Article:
Have you ever been in a team planning session and heard “I’ve found the most incredible strategy for teaching my students multi-digit multiplication.”?
This is the time of year when upper elementary teachers begin teaching multiplication strategies. However, how do you evaluate the usefulness and appropriateness of a multiplication strategy? Today, I share two considerations to determine whether an alternative strategy is appropriate to use with students.
Some years back, I discovered a strategy called lattice. I planned to use the strategy to help my fourth-grade students with the multiplication of large numbers. I was so excited that I called one of my middle school math friends from college and enthusiastically told her about my discovery. But, I was disappointed when my excitement was met with silence and a scolding.
I was so thrilled about using this strategy with my students who were unsuccessful with the standard algorithm that I forgot to consider how the strategy would help my students in the future. There are many strategies floating around in textbooks and on the web. However, it’s important that we consider the following when selecting an alternative strategy to use.
- Is the strategy mathematical?
- Will the strategy support the learning of operations later in a student’s mathematical career?
Let’s use the lattice method to consider the questions above. Explore the example of the lattice model below. This model shows the solution for 87 x 24. The lattice strategy requires students to multiply each digit on the top by each digit on the right side, place their product into the intersecting box in the array, and add the diagonal “lines” to get the product.
Is this multiplication strategy mathematical?
The Common Core State Standards for Math emphasize a progression of computation strategies be used to help students build an understanding of the more-standard algorithm (Fuson and Beckmann, 2012). This means that the alternative strategies should emphasize place value concepts as related to the computational process and the properties of operations. If the lattice model reinforced these important mathematical understandings, students would leave with the understanding that when the model shows that 7 x 2 = 14, the meaning is actually 7 x 20 = 140. Now, I know what you’re thinking– the standard algorithm presents the same limitation; however, the formatting of the lattice method makes it more challenging for students to easily see the place value of each number.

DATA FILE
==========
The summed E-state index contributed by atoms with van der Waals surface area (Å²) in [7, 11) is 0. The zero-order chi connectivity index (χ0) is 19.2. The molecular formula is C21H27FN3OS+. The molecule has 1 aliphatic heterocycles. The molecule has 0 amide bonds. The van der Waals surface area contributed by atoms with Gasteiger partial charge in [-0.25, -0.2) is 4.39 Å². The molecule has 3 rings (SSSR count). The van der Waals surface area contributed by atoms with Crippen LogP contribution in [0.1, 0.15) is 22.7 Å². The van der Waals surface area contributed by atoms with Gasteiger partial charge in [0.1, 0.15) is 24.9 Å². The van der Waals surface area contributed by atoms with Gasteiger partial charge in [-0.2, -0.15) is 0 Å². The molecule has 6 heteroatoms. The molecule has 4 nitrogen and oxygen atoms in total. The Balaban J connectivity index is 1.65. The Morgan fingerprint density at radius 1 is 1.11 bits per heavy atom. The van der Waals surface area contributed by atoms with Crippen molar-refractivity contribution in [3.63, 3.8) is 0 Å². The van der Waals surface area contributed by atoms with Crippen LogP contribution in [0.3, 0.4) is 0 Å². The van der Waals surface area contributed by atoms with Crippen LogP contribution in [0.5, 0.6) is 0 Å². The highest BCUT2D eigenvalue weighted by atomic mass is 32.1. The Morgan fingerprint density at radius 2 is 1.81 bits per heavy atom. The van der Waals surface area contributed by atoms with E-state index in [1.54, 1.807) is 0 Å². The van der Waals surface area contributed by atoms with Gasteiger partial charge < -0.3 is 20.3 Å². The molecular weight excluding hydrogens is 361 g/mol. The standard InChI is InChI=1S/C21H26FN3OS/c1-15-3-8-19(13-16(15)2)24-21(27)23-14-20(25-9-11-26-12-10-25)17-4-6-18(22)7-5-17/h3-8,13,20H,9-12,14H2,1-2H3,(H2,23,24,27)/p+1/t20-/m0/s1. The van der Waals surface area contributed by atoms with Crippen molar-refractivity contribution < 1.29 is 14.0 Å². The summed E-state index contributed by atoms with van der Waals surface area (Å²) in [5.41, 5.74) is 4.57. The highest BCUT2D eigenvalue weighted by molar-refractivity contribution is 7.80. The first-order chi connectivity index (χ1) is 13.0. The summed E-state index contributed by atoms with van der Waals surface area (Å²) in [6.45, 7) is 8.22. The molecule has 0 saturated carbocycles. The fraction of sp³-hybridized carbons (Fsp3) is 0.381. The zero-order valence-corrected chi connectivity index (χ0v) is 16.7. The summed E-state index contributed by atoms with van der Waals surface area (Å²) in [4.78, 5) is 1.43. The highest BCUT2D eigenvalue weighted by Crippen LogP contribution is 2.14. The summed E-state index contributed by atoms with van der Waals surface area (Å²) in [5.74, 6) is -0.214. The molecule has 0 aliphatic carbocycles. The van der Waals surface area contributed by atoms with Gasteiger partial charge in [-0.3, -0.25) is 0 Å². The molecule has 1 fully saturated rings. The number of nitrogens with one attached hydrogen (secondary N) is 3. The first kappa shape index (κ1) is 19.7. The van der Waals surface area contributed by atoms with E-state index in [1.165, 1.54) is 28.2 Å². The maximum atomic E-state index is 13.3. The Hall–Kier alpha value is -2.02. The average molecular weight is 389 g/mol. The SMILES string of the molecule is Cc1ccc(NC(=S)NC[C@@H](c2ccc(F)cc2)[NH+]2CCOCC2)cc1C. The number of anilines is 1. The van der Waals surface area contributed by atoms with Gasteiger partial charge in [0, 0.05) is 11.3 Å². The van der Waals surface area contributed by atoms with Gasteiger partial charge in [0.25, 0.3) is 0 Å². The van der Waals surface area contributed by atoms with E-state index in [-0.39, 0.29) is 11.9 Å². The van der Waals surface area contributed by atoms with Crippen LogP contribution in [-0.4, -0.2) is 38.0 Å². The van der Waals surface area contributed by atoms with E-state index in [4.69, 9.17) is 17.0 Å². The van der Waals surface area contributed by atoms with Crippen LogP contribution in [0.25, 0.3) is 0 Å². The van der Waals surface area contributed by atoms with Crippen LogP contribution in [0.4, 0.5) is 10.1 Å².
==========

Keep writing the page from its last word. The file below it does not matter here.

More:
Will the multiplication strategy support the learning of operations later in a student’s mathematical career?
My middle school math friend contended that this method does not work well with decimals and therefore, in her opinion, would not support students as learning progresses into the middle grades. However, much like the traditional algorithm, students can just total the number of digits on the right side of the decimal in both factors and then count that number of places from the last digit in the product to know where to place the decimal.
So what now?
The major issue here is formatting. The lattice method just does not communicate place value well. A solid understanding of place value is essential to the conceptual development and understanding of decimal multiplication. In fact, if you modify the lattice model to emphasize place value, you get another model– the area model (see the image below).
The area model accomplishes the same goal as lattice and is visually similar. It will also help students multiply with decimals effectively once students have developed the concept of decimal multiplication. The area model also lends itself to a strategy that Algebra teachers use to teach the multiplication of polynomials. For example, students can use a similar model to multiply (x + 2) by (x – 3).
As teachers, we are always on the look-out for ways to better help our students master the curriculum. However, it’s important to make certain that the strategies we choose will support them beyond their time in our classrooms.
Reference: Fuson, K. C., Beckmann, S. (2012). Standard algorithms in the common core state standards. NCSM Journal, pp. 14-30.